It has always been a myth that it is only bits that cause a horse to chew. People have been riding without bits for centuries and observed horses moving their mouths. Bits can certainly cause a horse to chew, but so can spurs, whips, reins, separation anxiety, tying up. In fact for some horses any general stress with cause a horse to chew when a horse’s choices are removed. Heuschmann claims chewing is the result of relaxation of the back muscles, but you don’t often see horses chewing in the paddock when they are relaxed – even if they are actively playing or arguing.

    A good example (and there are many), of bits not necessarily being the cause of chewing is the very famous video clip of Stacy Westfall doing her liberty reining pattern. Her horse had no gear, yet constantly chewed. It was a pretty stressed horse. It neither had a bit nor had back muscle that were relaxed and working correctly, yet still chewed. It’s common and I don’t understand how this is a revelation to some people who want to hold onto the myth that foam is a good thing.

    • Cynthia says:

      Time and time again, I keep observing lipstick foam happening when my (bitless, upper level) horse is MORE relaxed, not less, and only when she is truly working correctly from behind and concentrating. If she is tense, nervous or spooky, she will NOT foam. If we have a fabulous ride, and she is working in total harmony with me, I will look down and see the foam.
      So making ANY generalities about foaming, instead of thinking about individual horses, may be incorrect.

      In specific instances, of course there may be horses that get foamy because they are stressed. Probably would be that flying foam (drool) and not the lipstick foam. There are maybe not enough working bitless horses out there to really study the situation yet. Maybe they only do it if they used to do it with a bit. Maybe only some do it and not others. Maybe it has to do with mouth conformation. I don’t know. My other 2 horses do not foam, but they are not worked at the same level.

      Horses lick and chew when they are understanding a problem. It’s not much of a reach to assume they could do that under saddle, too, while moving, and create the lipstick foam. There certainly is no proof that foam is a negative thing, nor harmful in any way. I was previously told by a bitless expert that the bit itself caused foaming; my direct experience has proven otherwise.
      Yvonne.

    • Cynthia says:

      Time and time again, I keep observing lipstick foam happening when my (bitless, upper level) horse is MORE relaxed, not less, and only when she is truly working correctly from behind and concentrating. If she is tense, nervous or spooky, she will NOT foam. If we have a fabulous ride, and she is working in total harmony with me, I will look down and see the foam.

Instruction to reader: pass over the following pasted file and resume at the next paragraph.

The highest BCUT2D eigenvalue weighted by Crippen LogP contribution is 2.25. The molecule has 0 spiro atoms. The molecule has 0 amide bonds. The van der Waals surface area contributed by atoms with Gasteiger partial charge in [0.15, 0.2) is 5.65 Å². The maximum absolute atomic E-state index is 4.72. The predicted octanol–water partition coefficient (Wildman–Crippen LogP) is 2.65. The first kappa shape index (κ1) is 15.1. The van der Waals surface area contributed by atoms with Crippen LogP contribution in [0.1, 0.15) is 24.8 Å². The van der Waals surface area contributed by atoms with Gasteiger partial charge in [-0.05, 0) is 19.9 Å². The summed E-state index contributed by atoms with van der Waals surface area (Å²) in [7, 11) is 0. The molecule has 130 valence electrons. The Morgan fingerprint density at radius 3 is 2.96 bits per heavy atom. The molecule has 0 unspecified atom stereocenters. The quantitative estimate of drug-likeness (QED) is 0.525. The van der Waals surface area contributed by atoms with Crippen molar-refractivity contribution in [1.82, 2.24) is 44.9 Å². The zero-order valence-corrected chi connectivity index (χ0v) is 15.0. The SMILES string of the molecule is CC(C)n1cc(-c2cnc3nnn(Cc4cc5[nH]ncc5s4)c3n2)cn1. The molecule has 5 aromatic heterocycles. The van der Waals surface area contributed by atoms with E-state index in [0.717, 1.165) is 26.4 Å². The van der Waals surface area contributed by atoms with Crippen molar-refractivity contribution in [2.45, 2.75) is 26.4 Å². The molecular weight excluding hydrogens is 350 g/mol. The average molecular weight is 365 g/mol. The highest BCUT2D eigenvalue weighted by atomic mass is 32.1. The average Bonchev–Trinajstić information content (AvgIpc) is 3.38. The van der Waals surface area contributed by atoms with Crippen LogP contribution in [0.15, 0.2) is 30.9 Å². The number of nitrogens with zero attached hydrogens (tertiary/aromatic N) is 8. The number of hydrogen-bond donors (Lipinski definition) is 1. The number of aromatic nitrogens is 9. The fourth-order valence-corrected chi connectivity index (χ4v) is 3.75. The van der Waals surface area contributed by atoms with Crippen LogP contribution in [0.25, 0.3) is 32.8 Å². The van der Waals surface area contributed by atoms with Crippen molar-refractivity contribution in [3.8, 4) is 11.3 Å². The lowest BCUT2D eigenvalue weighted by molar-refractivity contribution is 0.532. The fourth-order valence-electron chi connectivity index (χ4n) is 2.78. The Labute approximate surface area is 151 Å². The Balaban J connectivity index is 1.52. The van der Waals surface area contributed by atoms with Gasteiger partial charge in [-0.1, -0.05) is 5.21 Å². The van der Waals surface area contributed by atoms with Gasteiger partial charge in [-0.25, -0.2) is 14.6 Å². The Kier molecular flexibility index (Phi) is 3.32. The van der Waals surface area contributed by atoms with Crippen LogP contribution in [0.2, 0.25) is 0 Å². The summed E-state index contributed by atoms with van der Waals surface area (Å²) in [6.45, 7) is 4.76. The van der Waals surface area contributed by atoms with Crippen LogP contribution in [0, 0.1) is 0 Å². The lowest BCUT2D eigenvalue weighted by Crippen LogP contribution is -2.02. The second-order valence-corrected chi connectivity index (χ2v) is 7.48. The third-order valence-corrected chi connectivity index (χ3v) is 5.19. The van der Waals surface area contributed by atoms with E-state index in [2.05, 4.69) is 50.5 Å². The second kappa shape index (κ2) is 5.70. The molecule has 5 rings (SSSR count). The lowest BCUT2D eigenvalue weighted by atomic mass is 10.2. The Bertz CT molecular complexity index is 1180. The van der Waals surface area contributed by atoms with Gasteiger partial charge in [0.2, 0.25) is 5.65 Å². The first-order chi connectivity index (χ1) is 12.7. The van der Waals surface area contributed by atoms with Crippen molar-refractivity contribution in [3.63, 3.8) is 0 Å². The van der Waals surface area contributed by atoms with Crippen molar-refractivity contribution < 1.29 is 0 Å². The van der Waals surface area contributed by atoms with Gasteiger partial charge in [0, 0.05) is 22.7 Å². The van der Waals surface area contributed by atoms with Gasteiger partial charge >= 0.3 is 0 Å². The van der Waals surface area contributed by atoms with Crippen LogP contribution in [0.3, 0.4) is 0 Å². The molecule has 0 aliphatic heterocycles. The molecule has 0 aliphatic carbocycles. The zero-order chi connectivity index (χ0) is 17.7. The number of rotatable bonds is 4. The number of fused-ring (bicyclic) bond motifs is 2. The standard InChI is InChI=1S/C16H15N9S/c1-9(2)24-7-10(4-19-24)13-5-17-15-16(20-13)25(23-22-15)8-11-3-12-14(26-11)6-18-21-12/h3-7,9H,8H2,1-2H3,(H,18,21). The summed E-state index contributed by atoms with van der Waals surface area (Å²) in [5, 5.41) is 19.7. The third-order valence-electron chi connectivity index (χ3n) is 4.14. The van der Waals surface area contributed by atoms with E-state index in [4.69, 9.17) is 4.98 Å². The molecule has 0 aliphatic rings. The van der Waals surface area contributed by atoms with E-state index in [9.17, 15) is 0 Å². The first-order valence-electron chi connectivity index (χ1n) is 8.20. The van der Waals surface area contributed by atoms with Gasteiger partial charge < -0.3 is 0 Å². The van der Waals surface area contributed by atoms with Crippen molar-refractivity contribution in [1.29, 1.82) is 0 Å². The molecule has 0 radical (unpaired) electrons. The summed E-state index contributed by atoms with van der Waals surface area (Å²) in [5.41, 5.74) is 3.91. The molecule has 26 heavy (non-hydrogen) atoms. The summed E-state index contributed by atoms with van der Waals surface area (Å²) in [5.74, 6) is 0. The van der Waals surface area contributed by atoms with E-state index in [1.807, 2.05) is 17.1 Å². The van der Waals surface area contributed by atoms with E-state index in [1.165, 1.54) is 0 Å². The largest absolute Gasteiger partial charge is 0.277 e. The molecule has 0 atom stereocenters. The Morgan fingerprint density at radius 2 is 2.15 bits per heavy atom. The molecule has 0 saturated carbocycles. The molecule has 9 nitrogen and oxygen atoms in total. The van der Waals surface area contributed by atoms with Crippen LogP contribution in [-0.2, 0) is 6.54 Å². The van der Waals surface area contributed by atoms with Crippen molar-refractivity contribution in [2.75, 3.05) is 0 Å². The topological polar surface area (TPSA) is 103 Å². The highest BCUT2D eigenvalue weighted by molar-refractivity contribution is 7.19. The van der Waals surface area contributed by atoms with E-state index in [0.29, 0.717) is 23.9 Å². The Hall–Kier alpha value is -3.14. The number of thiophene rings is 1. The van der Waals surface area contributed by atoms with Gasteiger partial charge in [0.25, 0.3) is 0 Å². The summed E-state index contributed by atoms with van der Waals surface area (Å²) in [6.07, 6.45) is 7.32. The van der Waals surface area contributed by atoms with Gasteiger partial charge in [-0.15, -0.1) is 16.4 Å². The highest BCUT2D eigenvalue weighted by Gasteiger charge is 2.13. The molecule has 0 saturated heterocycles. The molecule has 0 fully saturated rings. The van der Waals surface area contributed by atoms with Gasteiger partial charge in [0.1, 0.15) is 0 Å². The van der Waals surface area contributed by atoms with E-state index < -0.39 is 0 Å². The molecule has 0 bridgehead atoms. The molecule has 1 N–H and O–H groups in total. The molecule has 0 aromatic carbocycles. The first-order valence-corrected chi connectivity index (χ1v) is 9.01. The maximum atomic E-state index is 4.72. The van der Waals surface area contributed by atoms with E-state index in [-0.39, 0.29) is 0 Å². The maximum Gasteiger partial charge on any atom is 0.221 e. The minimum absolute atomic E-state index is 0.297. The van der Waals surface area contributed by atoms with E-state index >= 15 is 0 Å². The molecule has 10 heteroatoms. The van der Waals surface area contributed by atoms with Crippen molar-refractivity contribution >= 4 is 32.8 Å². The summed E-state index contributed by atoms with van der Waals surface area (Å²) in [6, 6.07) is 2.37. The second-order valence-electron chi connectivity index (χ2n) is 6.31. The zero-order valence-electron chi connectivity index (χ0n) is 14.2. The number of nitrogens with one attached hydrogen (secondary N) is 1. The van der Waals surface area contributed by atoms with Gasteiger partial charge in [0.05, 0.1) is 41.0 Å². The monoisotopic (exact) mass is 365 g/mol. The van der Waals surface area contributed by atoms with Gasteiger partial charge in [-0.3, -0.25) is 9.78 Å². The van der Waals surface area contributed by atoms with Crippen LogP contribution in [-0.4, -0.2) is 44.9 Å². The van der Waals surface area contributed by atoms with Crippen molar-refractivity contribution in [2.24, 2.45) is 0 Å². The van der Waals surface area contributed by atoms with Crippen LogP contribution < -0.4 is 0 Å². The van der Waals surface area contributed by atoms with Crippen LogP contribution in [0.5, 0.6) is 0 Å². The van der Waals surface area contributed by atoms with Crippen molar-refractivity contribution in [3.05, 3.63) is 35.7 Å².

So making ANY generalities about foaming, instead of thinking about individual horses, may be incorrect.

      In specific instances, of course there may be horses that get foamy because they are stressed. Probably would be that flying foam (drool) and not the lipstick foam. There are maybe not enough working bitless horses out there to really study the situation yet. Maybe they only do it if they used to do it with a bit. Maybe only some do it and not others. Maybe it has to do with mouth conformation. I don’t know. My other 2 horses do not foam, but they are not worked at the same level.

      Horses lick and chew when they are understanding a problem. It’s not much of a reach to assume they could do that under saddle, too, while moving, and create the lipstick foam. There certainly is no proof that foam is a negative thing, nor harmful in any way. I was previously told by a bitless expert that the bit itself caused foaming; my direct experience has proven otherwise.
      Yvonne.

  3. Estella Holmes says:

    Question….I ride a mule and I consider very supple. I do Western Dressage and the last judge I had took points off because my mule was licking her lips, NOT working the bit or biting the bit, but just licking very relaxed….I don’t use a nose band, because I don’t feel she needs it. She licks her lips even in a hackamore, out in the pasture, when I’m grooming her ( not ALL the time ), but ever so often. I feel the judge couldn’t recognize a relaxed mouth from a resistant mouth. I would like your opinion .

    • Cynthia says:

      It is a sad sign of the times when judges who are so used to seeing bitted horses display abnormal mouth behaviors can’t recognize a relaxed, happy mouth. Licking is a sign of relaxation in equines as far as I am aware. I’m sure there has been research into this so perhaps google it and see if you can pass on your findings to educate that judge.